Zooko Wilcox-O'Hearn wrote:
> began with him mentioning a specific use case that he cares about and
> sees how to improve: authentication of Mozilla plugins.

To be specific, the itch that I was looking to scratch was the
authentication of Firefox updates. In some slides from the last
BlackHat, I was dismayed to learn that the firefox update process
depends utterly upon SSL and the assorted Certificate Authorities to
validate https URLs that land on a mozilla.org server. The actual update
bundles that are fetched from those https URLs are not validated at all.

This causes two problems. The first is that any failure of the SSL or CA
path will allow an attacker to subvert the update process and take over
the browser. The slides I looked through showed one easy attack (the
ASN.1 pascal-vs-C-string bug) which has since been fixed. But we've seen
lots of failures at this level, and there are dozens of CAs in the TCB:
a compromise of any one of them would break everything (some are still
using MD5). Since firefox checks in daily to find out about new updates,
there are lots of opportunities to mount this attack.

The second is that it limits Mozilla's mirroring possibilities. I think
that they currently have to hand out private keys to their mirrors,
something like a cert that designates the server as mirror1.mozilla.org,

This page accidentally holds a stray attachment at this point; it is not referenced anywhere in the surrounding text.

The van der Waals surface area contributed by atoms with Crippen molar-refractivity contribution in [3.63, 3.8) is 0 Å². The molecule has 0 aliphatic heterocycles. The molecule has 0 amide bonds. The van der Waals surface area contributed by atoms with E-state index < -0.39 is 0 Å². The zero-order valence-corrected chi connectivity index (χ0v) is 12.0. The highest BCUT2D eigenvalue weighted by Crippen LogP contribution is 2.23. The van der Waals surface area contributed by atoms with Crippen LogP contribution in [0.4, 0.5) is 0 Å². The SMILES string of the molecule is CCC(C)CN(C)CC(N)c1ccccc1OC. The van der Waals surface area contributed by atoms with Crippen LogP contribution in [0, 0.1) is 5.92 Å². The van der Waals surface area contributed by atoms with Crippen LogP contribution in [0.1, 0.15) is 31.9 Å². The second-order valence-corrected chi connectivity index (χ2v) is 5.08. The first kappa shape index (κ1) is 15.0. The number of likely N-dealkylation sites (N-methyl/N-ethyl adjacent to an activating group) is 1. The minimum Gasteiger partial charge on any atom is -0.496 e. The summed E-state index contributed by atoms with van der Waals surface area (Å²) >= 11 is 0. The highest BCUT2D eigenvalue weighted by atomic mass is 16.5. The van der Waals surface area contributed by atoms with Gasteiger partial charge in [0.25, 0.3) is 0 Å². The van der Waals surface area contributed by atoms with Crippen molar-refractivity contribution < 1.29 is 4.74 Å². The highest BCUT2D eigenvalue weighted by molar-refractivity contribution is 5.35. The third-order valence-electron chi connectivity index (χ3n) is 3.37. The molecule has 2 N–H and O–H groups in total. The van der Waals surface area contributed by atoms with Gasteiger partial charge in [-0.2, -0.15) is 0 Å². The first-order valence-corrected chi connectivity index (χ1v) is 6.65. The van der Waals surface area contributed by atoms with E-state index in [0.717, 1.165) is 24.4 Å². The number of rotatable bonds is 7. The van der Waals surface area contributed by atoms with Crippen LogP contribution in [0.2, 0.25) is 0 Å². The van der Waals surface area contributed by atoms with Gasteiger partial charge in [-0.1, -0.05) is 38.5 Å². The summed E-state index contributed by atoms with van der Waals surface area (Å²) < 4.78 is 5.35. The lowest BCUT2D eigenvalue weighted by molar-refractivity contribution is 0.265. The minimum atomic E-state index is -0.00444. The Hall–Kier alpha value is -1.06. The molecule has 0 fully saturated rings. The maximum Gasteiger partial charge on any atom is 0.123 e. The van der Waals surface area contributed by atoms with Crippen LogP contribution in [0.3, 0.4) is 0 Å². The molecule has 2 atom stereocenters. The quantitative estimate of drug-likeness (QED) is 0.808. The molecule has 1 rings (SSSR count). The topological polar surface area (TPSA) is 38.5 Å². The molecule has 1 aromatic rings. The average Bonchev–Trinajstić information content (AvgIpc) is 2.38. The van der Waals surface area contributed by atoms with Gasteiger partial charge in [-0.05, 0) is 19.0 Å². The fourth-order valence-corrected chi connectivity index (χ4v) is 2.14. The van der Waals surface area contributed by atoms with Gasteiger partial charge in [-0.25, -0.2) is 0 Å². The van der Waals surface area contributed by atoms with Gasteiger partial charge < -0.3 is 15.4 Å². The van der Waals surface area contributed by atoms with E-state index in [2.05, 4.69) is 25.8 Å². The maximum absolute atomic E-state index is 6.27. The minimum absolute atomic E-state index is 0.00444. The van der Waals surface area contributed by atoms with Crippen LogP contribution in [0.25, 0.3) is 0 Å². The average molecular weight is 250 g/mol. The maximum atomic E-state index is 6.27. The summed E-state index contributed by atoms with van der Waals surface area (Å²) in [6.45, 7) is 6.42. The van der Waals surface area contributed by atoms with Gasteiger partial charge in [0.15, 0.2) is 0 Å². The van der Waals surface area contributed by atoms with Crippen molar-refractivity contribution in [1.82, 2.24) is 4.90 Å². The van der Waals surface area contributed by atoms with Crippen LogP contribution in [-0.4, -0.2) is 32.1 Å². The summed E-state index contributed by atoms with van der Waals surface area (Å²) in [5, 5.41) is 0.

so they must be very cautious about who runs each mirror. Their mirrors
must all be running SSL, and a compromise of any of those mirrors could
jeopardize the whole update path. I think that they could have far more
mirrors (and be better able to accomodate the tens of millions of
firefox users) if they didn't have this limitation.

Having an end-to-end method to validate the update bundles would fix
both of these problems. Updates could even be acquired via other means
(sneakernet, local mirror, etc) and validated by the browser
individually before unpacking+installation. Plugins could conceivably
used something similar, but I think the basic browser update path is a
valuable one that's easier to reason about.

>From what I can tell, the Sparkle update framework (for OS-X)[1] is
doing something like what I want for firefox: the Sparkle-enabled
application will only accept update bundles which are signed by a DSA
privkey that matches a pubkey embedded in the app. It'd be nice if
Firefox could do the same. And if Firefox were to establish a
quietly-backwards-compatible convention (i.e. the hash-mark trick) for
strong URL-based authentication of HTTP resources, then other
applications could start using it too, and a significant class of
current web security problems (like the mixed-content one where an HTTPS
page loads a javascript library via HTTP) could be fixed.



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